14 January 2018 - 18:14

Friendly fire has been disabled in Fortnite: Battle Royale and seemingly no one is happy about it

It's a questionable decision.
News Writer
preview
Image via Epic Games

With issues of team-killing on the rise for fill players in Squad mode of Fortnite: Battle Royale, Epic Games made the decision on Saturday to disable friendly fire in team modes.

"Today we're making a change in an attempt to reduce team killing in Fortnite: Battle Royale," an official post by Epic Games reads. "Starting immediately, we're going to disable friendly fire. This change will not require a client update."

The move came swiftly and without much warning, so players had little time to digest the news before experiencing it in-game.

"We understand that when players abuse friendly fire it can be an incredibly frustrating experience," the post continued. "However, we also recognize that friendly fire encourages thoughtful play and careful tactics. The impact of this change will be closely monitored, and in the case that those tactics are too negatively affected we may evaluate other methods of reducing team killing."

The rest of the Reddit thread is filled with players who disagreed with the change.

"Rocket launchers have suddenly become great close range weapons to rush the living hell out of everyone while doing no damage to your teammates," u/AnotherScoutTrooper said.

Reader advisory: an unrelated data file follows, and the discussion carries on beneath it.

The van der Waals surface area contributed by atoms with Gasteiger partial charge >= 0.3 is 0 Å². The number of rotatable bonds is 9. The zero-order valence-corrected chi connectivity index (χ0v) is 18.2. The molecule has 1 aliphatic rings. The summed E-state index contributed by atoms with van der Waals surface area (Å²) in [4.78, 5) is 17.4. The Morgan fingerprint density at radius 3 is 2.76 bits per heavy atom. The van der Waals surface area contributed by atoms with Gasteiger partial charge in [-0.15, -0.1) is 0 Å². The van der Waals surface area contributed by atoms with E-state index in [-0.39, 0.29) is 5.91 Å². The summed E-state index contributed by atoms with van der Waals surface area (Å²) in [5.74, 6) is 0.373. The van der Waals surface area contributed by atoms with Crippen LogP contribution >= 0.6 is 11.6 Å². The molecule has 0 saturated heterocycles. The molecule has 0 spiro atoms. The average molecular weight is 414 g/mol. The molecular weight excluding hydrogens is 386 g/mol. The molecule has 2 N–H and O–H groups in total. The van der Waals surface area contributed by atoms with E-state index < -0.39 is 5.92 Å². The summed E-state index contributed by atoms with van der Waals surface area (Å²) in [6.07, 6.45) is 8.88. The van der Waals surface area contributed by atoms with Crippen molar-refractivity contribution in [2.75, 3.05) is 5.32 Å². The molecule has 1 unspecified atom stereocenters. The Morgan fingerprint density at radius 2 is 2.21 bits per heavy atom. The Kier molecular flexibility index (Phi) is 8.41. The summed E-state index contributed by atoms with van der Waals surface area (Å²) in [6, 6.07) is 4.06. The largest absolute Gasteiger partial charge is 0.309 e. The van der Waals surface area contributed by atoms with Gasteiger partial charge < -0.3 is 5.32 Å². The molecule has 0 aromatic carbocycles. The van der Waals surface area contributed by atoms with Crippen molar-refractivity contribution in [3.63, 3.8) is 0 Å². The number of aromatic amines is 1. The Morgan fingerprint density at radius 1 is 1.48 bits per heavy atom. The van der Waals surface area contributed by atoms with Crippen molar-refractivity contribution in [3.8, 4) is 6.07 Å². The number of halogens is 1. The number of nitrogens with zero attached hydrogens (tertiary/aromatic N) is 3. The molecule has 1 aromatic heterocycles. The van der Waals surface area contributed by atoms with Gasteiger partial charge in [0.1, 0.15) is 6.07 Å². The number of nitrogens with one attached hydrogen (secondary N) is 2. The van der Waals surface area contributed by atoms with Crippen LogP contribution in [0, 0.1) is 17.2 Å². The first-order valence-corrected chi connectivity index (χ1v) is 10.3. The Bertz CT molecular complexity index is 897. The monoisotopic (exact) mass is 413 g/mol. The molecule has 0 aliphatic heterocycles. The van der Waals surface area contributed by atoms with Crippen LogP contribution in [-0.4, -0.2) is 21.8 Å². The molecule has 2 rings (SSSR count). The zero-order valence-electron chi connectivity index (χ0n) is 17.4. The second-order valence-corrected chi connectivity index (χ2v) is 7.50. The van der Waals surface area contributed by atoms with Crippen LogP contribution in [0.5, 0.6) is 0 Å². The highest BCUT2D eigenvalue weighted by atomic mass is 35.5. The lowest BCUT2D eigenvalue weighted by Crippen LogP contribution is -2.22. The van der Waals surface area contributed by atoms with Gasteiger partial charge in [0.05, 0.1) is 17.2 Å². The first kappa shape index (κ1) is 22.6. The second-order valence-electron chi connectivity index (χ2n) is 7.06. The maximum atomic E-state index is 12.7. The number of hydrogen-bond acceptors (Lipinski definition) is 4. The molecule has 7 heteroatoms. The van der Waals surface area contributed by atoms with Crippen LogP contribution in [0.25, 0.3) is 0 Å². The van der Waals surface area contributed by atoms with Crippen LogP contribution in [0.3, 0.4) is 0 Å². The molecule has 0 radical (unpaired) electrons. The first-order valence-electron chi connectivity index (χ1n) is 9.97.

"I think this isn't the best way to tackle this problem, it's easy to implement so it might be best for now, but other solutions, such as having a kick/forgive button after getting [team-killed] are much better in my opinion," u/RabbitInTheHole101 said.

When Battle Royale games come to a close, teams are forced into close quarters and weapons like rocket launchers and grenade launchers come in to play to both deal damage and take down forts. Now, players can fire away with reckless abandon without having to worry about hurting teammates.

In-game, the change is noticeable, and easily exploitable by having one or two members of a team rush a fort while the others fire explosives. There's no risk to it, so it's a legitimate practice.

Judging by the community's reaction after one day, Epic will have to strongly reconsider the change and look into implementing another way to deal with rampant team-killing.

Next Article
,